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Release date: April 3, 2006
Wayland Family Remembers Loyal Alum, Longtime Employee

PLAINVIEW – Whether the relationship was that of a former student athlete or a current coworker, friends of all facets gathered at Wayland Baptist University on Monday to pay tribute to a man who devoted his life to the university.

              Executive vice president Dr. Bill Hardage, 62, died March 25 in a plane crash in central California. The accident has meant a week of recovering for the Wayland family, not only emotionally but in the workload.

              The Monday memorial service, held in Harral Auditorium, gave faculty, staff, students, alumni and community members a chance to remember Hardage’s life and his commitment to the university.

              Dr. David Bishop, dean of the Amarillo Campus, brought a word from the external campus employees, many of whom were very familiar with Hardage through his intimate relationship with those campuses.

              “He was so proud of the reach that Wayland had, but the thing that brought a change to his face was when we talked about the students at Wayland,” Bishop said, noting that many conversations were shared about students coming to know the Lord through their experiences at WBU. “It wasn’t about the dollars to him but about the individuals.”

              Dr. Roy McClung, president emeritus of Wayland, attended the service, presenting his remembrances via Dr. Don Cook, professor emeritus of English.

              “I take my hat off to the memory of Bill Hardage,” McClung said. “Many will be touched forever by the programs he helped establish.”

              Cook added a few of his own sentiments on behalf of the university faculty.

              “When the pistol went off, he was a sprinter, and he remained one for many years. He always got to where he was going before the rest of us,” Cook said with a laugh. “He was also a great navigator and leader.”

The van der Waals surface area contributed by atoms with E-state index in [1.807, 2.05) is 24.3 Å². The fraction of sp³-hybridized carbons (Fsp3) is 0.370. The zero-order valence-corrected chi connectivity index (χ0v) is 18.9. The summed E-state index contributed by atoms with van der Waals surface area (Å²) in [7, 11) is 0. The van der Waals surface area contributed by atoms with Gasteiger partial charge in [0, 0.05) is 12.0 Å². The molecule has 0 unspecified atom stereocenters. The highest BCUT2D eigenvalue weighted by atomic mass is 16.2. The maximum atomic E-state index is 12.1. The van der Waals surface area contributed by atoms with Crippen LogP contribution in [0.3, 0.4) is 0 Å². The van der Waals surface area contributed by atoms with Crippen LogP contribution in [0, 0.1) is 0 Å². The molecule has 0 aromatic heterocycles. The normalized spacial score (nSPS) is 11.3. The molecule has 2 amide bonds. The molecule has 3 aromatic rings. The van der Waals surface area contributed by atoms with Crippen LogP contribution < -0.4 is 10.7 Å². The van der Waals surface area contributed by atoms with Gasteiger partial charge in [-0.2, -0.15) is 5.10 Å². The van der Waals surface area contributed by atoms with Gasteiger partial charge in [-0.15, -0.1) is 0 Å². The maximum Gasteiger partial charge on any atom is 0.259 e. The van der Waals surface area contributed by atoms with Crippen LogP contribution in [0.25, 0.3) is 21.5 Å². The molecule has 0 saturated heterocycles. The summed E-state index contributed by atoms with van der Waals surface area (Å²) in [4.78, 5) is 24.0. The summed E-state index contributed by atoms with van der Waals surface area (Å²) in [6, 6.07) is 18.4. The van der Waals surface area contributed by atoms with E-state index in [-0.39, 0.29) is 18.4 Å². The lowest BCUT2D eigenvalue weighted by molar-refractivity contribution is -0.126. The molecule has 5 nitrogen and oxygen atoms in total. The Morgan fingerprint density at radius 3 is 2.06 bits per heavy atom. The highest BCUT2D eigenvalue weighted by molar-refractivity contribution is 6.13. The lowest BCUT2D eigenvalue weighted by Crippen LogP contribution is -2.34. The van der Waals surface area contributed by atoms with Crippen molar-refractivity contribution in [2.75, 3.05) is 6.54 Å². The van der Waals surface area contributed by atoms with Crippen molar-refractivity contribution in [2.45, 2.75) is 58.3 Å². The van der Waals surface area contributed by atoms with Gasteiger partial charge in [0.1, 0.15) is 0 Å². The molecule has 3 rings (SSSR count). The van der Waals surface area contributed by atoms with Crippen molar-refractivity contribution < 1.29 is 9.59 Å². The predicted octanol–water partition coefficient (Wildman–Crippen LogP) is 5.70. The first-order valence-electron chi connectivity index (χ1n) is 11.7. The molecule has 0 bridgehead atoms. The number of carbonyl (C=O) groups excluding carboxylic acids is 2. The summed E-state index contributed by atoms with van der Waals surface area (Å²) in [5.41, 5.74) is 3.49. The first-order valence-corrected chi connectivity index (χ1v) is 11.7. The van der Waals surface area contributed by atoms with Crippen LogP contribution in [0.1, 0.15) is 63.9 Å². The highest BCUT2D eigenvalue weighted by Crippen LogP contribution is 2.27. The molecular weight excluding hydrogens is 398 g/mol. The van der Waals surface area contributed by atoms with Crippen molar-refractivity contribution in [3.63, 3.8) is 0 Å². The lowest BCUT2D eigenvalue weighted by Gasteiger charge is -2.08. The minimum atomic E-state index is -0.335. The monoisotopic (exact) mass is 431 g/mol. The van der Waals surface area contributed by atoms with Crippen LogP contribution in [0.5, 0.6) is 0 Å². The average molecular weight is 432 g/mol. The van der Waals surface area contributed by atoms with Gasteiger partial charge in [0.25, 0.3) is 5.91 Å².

Dr. Bobby Hall, vice president for academic and graduate services, spoke on behalf of the administrative cabinet, with whom Hardage worked closely. Hall recalled his energy and loyalty, along with his “intercom” system to his administrative assistant and others on the hall in which he officed.

              “I’ll miss his smile, his laugh and even his reprimands, because I know they made me better,” Hall said. “I know that Wayland will do what he would want us to do. We’ll hitch up our pants, dust off our boots and trudge forward into tomorrow.”

              Wayland President Dr. Paul Armes spokes of the four loves in Hardage’s life – his family, Wayland, flying and his Lord – calling him “perhaps one of the most loyal people I’ve ever met.”

              “He believed the very best about this school, and he wanted the world to know that Wayland was a special place to serve and a great university,” Armes said. “During some of its darkest days, Dr. Hardage was the standard bearer at Wayland.”

              In addition to a video slide show, the memorial service featured musical presentations by Spirit, Wayland Singers, Dr. Sandra Mosteller, clarinetist, and Mark Anthony Pair, piano artist in residence. Stan DeMerritt, assistant executive vice president, also sang “God Bless the USA,” a favorite of Hardage’s typically sung at external campus graduation ceremonies.

              A chair draped by his academic regalia marked the spot reserved for a special man.